second base

by Sandra

Blog stats are creepy things. Weeks will go by where nary a soul will take a peek at this blog and then suddenly traffic will spike for an unknown reason. Who exactly is Googling “Sandra Vahtel” 20 times? Do I want to know? Care to drop a line?

I’m up late, watching a DVD copy of Vanilla Sky that keeps skipping and pausing. I suppose that’s what I get for buying it used for like six bucks. I’m actually up late ’cause I’m helping my friend/landlord/roommate Helen edit together a book of words and images from her time in Argentina. We meet every couple of weeks to discuss progress, and I am not the most “on top of things” as I could be. This is because during our last meeting, we reached a kind of creative breakthrough and instead of capitalizing on the synergy, I coasted on the high of artificial achievement and have slacked off for the past two weeks. Ho-hum. Creative energy comes, creative energy goes, but one thing’s for sure, it’s much easier to maintain when you continue to feed it.

Anyway, I’ve been unemployed now for a month. I have yet to update my resume. However, I have used this time to make significant headway on my novel. Am I making progress? Well, I’ve been more productive this month than I was during all of last year, so I’d say, “yes, that’s progress.” Whatever I have left to write hardly matters compared to my burgeoning feelings toward the material. I’ve drawn closer to the project, and strangely I feel even more committed to it, as if we’ve reached a level of intimacy not previously felt. I like to say that me and my book are at second base.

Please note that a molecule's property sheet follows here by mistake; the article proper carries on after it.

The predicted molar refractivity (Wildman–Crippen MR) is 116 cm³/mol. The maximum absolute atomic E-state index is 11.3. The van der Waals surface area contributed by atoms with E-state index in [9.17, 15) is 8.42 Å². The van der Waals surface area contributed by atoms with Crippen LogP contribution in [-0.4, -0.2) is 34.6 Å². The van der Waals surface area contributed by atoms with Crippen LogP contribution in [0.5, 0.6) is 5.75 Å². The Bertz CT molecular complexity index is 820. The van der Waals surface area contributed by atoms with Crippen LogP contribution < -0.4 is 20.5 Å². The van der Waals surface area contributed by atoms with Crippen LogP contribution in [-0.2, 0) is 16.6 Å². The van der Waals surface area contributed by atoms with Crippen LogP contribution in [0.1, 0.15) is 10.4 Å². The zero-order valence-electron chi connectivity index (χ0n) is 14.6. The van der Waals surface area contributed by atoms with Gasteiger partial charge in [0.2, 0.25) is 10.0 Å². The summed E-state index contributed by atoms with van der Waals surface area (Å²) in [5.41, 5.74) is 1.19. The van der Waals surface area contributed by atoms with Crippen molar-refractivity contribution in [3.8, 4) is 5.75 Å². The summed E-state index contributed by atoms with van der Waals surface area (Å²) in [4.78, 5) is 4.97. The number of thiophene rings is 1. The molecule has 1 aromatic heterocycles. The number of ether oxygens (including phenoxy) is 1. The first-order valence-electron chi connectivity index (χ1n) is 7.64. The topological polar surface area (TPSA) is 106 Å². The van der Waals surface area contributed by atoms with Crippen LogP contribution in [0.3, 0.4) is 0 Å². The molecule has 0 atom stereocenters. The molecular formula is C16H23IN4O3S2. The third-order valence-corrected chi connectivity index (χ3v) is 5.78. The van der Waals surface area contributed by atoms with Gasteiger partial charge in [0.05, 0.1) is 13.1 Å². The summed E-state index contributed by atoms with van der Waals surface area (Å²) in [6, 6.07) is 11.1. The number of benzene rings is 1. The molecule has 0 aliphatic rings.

Feelings of course are tricky and fickle and don’t usually reflect reality. My reality is that I’m unemployed and despite getting money from the State of California every couple of weeks, I don’t have any other kind of income stream; I don’t have health insurance. Sure I feel secure now, but what about when the money starts to dry up? I’m trying not to think about that right now, a decision that nags at the back of my brain as being irresponsible. Whether it is or not, I’m just trying to get as much work done on the book while I still can.

Despite all the uncertainty, no matter what I “should” be doing or “should not” be doing, I have learned something critical to my development as a human being, and that’s the importance of having choices and making decisions.

You want to do something and you do it. That sounds like a simple concept, but it’s a fact I missed during my 20s. I think I thought that things would just happen in life, be it a career or relationship or writing a book or whatever, but I’m beginning to learn differently. I spent an entire decade having fun but essentially floating about, waiting for things to happen to me, never realizing that I had a choice in my life’s direction. That’s not to say that I know what’s best for myself all the time or that I’ll get what I want, but I still pilot the ship. Me, not others or the outcomes of their decisions.

I could easily spend my days trolling job boards and emailing resumes, that’s an entirely valid choice, but one that’s counter to what I want to do at this particular moment. Right now I choose my novel, and with it financial uncertainty and a denial of some of life’s creature comforts. But at least it’s my decision and not anyone else’s.

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